The Great Ocean Road Coast Committee environmental education students have contributed more than 820 hours of conservation work on the coast between Torquay and Lorne in the last 12 months, planting over 2,400 indigenous species and removing tens of thousands of weeds.
Great Ocean Road Coast Committee staff were left frustrated after a small truck load of rubbish and debris was illegally dumped on the Beach Road side of Taylor Park last night. Discarded pieces of concrete, bricks and other building supplies were left in Taylor Park on top of mulch and dirt piles the Great Ocean … Read more Rubbish dumped at Torquay’s Taylor Park
Did you know that Australia is one of the highest per capita producers of waste in the world? Every year we burn through 18 million tonnes of waste, which affects our birds, seals, whales, turtles and all other marine wildlife.
Great Ocean Road Coast Committee staff, environmental volunteers and local students have been busy this winter helping rejuvenate the coastline through planting, conservation works and repairs, ensuring the coast remains in good condition all year round.
Living in the world of smartphones and selfies, there is a constant desire to take the perfect pic for every moment.
At Great Ocean Road Coast, we’re trying to make your memory of the Great Ocean Road a safer one, which is why we are seeking your feedback on what to do at the Memorial Arch site in Eastern View. Read more →
The 2017 GORCC Coast Guardians Forum was a day of celebration and inspiration for the 140 year 9 students, teachers and staff from the four local schools who attended at the Surf Coast Shire Grant Pavilion in Torquay. The weather was not in our favour, but the spirits were high for a fun-filled day with delicious food, wonderful donated goods as prizes, local coastal expertise.
Students were treated to a moving Welcome to Country and Smoking Ceremony provided by the local Wathaurung representatives, Corrina O’Toole and Norm Stanley. Norm’s didgeridoo playing provided a magnificent addition to the smoking ceremony which welcomes all people to the Wadawurrung area for a day of clean and clear hearts and thinking. The students listened and absorbed the atmosphere respectfully and joyfully.
Corrina also conducted workshops for the students to learn of Wadawurrung culture and practices to care for the coast, including painting with clay and weaving plants for hair decorations, which the students really enjoyed.
Further workshops were conducted for the students by local award-winning film maker Jarrod Boord who facilitated making a stop motion mini movie about plastic and marine debris on our coast. What an opportunity to work with a professional movie maker and create something to show people in 25 minutes!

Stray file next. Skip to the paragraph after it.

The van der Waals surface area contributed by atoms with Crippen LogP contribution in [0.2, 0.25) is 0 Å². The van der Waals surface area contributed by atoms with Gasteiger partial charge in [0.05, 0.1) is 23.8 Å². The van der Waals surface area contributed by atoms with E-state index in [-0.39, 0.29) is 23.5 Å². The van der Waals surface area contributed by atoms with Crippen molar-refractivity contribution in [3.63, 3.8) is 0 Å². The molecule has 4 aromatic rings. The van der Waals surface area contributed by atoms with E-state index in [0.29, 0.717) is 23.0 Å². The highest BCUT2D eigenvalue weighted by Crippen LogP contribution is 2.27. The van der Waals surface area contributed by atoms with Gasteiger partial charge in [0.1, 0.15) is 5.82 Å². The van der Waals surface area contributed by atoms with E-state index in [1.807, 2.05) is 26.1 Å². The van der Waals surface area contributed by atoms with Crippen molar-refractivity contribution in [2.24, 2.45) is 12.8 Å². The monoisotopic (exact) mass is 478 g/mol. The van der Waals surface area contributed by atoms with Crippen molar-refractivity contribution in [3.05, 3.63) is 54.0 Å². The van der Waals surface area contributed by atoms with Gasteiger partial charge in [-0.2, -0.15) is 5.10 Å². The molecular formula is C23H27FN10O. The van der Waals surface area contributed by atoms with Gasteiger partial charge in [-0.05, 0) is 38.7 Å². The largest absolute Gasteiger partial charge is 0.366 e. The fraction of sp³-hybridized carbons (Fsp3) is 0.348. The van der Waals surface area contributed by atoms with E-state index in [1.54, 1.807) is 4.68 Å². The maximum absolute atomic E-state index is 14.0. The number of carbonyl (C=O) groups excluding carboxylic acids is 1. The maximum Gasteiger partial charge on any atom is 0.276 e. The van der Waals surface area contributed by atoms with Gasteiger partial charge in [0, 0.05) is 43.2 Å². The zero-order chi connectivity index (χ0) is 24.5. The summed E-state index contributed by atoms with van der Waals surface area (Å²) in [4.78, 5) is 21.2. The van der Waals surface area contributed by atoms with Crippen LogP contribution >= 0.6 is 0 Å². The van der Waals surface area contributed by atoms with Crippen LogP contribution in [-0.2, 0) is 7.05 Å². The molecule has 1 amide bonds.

Local artist Lisa Hunter inspired the students to create their own GORCC Enviro Bag decorations using individualised messages and decorative stencils of local animals and plants. Lisa created some wonderful stencils of moonah trees, bandicoots, hooded plover and dolphins (to name a few) for students to paint and have an individualised bag of their own and reduce plastic bag waste on the coast.
Nadine Berry from Anglesea’s EcoLogic brought an amazing array of local preserved wildlife specimens including koalas, possums, owls and other creatures for the students to look and feel closely at their features for survival. Nadine also showed the students how to discover the tracks, traces and evidence that the animals are here on the coast.
Our own GORCC Education staff member, Pete Crowcroft, looked at Things up Close, utilising the new GORCC Environmental Education trailer’s microscopes. The students were amazed to see the boulders, crystals and pieces of shell found in the rainbow of a few grains of beach sand, and the tiny pieces of micro plastic contained in the face wash many people use each day.
We looked at different objects magnified at up to 250x, which showed details of everyday objects that we usually would not see. Some students collected a mushroom to have a look at the gills magnified, and were excited to find many small grubs that were too small to see with the naked eye crawling inside.
Students also contributed to the day with prepared verbal and visual presentations about their experience as Coast Guardians. They presented informative talks and posters addressing environmental issues and informing the participants of the amazing biodiversity on the coast.